Bikes with a Badge
E-bikes are a crowd-pleaser for Hillsborough Police Department
The Hillsborough Police Department is finding an unexpected benefit to adding electric bikes to some of its patrols.
“People think they’re kind of a cool thing,” said Sgt. Scott Foster, who heads up the Community Action Team for the Police Department. “I don't think I've ever been out on these e-bikes and not been approached by somebody who asks about them. It kind of humanizes what we do.”
Many of Hillsborough’s most desirable features involve the outdoors. Whether hiking Occoneechee Mountain, grabbing barbecue at Hog Day or catching a live musical performance during Last Fridays, there’s a good chance you’ll find yourself in a remote location or surrounded by a lot of people. Such amenities treasured by the town can pose a problem for first responders.
“Patrol vehicles are large, imposing and can be unable to get to areas that are inaccessible to cars,” Foster said. “They’ll be stopped in their tracks.”
E-bikes, though, are nimble and more maneuverable around obstacles and through crowds. The three e-bikes used by the police are mountain terrain rated, which enables them to be ridden into wooded areas and fields.
And while the department hasn’t made any arrests through its use of the e-bikes, Foster said the technology is allowing an aspect of surveillance that officers may not get from a patrol vehicle.
“There are times when an e-bike is there and people don’t even realize it,” Foster said. “The moment a patrol car pulls in, it stands out like a billboard. Even though we’re visible on the bikes, the average bad guy isn’t thinking about them.”
The e-bikes frequently are used for community events and in response to community issues. If a neighborhood is experiencing a problem with vandalism or drug activity, the e-bikes can be used to patrol an area without drawing as much attention.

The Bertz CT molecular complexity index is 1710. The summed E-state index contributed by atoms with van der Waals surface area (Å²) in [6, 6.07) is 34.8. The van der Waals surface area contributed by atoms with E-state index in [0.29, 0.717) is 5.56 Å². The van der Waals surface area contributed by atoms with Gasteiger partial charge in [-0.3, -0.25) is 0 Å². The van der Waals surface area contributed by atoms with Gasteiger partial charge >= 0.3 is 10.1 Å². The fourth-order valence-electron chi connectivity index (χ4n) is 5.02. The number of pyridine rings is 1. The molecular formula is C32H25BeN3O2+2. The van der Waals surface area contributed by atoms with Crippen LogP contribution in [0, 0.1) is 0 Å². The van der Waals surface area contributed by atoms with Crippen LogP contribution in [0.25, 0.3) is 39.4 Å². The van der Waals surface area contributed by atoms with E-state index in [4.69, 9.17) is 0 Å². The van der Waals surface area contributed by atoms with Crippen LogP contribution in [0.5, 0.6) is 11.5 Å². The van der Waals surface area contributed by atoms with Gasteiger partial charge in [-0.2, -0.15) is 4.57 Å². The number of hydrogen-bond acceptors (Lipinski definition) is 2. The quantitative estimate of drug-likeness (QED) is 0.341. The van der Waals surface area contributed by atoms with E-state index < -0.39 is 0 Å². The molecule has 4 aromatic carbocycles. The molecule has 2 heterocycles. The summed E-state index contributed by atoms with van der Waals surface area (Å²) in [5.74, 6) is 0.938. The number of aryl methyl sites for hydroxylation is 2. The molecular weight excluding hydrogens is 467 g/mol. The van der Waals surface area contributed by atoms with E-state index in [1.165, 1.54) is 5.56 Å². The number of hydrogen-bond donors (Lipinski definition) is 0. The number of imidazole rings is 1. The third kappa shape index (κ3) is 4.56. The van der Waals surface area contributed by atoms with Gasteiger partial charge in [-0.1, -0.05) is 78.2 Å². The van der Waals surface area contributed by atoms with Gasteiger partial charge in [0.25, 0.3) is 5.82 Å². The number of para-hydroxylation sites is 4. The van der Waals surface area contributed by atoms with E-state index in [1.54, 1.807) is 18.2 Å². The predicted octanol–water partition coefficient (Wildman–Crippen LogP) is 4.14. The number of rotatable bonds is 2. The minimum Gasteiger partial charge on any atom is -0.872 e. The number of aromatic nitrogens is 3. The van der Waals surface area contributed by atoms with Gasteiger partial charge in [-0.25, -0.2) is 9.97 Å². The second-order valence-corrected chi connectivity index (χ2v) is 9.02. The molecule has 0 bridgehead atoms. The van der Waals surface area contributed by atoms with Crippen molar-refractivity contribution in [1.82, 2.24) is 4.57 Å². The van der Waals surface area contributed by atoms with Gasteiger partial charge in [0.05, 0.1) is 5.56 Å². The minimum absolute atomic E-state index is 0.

The department added the Pedego e-bikes in 2021. Each cost about $4,200 and were paid for through a combination of community grant funds from the Orange County ABC Board and the town’s general funds. The bikes are equipped with a rear-wheel-mounted pack with safety and first-aid supplies.
The e-bikes are available to all officers who have received training. While it can look as easy as riding a bike, the e-bikes are equipped with a throttle-assist technology that provides a power boost which can be surprising to anyone not expecting it. The officers need to be familiar with how different terrains affect the additional speed. They also must know more typical bike rules, like hand signals and wearing helmets.
When not in use, the e-bikes are at their charging stations. They have an estimated range of 38 to 76 miles on a full charge and can travel up to almost 30 miles per hour, according to the Pedego website. Foster said officers have yet to wear out a charge during a use.
He added that the e-bikes have been a valuable addition to the Police Department and that officers are continuing to find ways to expand their use, including taking part in searches when someone is reported missing. He also hopes to build on the positive reactions the e-bikes have received from people around town.
“When the e-bikes are there, there’s more of a personal connection,” Foster said. “They’re not seen as a barrier.”